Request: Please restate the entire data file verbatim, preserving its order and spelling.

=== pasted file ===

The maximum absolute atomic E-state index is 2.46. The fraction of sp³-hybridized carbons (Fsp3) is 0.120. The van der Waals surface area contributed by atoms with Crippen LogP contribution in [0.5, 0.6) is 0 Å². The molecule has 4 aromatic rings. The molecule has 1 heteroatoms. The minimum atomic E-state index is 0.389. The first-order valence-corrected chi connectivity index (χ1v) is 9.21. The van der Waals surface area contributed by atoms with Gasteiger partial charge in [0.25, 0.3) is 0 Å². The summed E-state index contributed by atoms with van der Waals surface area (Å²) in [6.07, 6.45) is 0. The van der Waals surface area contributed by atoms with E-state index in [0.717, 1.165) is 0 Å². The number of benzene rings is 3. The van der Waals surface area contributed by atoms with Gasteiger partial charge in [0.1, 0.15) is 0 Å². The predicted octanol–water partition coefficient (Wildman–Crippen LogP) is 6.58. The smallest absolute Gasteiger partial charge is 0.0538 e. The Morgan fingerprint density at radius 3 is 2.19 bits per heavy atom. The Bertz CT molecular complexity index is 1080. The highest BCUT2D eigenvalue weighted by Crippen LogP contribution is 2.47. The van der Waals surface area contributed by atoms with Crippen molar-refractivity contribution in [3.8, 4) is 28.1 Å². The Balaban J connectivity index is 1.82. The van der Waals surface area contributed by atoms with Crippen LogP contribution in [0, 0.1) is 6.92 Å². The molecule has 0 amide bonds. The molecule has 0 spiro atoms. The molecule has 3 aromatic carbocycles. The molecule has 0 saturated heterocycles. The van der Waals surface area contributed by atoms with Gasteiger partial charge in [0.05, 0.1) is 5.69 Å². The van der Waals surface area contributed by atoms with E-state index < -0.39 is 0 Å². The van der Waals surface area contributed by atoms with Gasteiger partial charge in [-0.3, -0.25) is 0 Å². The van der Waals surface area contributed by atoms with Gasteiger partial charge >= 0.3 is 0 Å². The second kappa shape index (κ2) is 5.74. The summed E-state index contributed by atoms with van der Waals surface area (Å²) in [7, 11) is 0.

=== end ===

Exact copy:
The maximum absolute atomic E-state index is 2.46. The fraction of sp³-hybridized carbons (Fsp3) is 0.120. The van der Waals surface area contributed by atoms with Crippen LogP contribution in [0.5, 0.6) is 0 Å². The molecule has 4 aromatic rings. The molecule has 1 heteroatoms. The minimum atomic E-state index is 0.389. The first-order valence-corrected chi connectivity index (χ1v) is 9.21. The van der Waals surface area contributed by atoms with Gasteiger partial charge in [0.25, 0.3) is 0 Å². The summed E-state index contributed by atoms with van der Waals surface area (Å²) in [6.07, 6.45) is 0. The van der Waals surface area contributed by atoms with E-state index in [0.717, 1.165) is 0 Å². The number of benzene rings is 3. The van der Waals surface area contributed by atoms with Gasteiger partial charge in [0.1, 0.15) is 0 Å². The predicted octanol–water partition coefficient (Wildman–Crippen LogP) is 6.58. The smallest absolute Gasteiger partial charge is 0.0538 e. The Morgan fingerprint density at radius 3 is 2.19 bits per heavy atom. The Bertz CT molecular complexity index is 1080. The highest BCUT2D eigenvalue weighted by Crippen LogP contribution is 2.47. The van der Waals surface area contributed by atoms with Crippen molar-refractivity contribution in [3.8, 4) is 28.1 Å². The Balaban J connectivity index is 1.82. The van der Waals surface area contributed by atoms with Crippen LogP contribution in [0, 0.1) is 6.92 Å². The molecule has 0 amide bonds. The molecule has 0 spiro atoms. The molecule has 3 aromatic carbocycles. The molecule has 0 saturated heterocycles. The van der Waals surface area contributed by atoms with Gasteiger partial charge in [0.05, 0.1) is 5.69 Å². The van der Waals surface area contributed by atoms with E-state index < -0.39 is 0 Å². The van der Waals surface area contributed by atoms with Gasteiger partial charge in [-0.3, -0.25) is 0 Å². The van der Waals surface area contributed by atoms with Gasteiger partial charge >= 0.3 is 0 Å². The second kappa shape index (κ2) is 5.74. The summed E-state index contributed by atoms with van der Waals surface area (Å²) in [7, 11) is 0.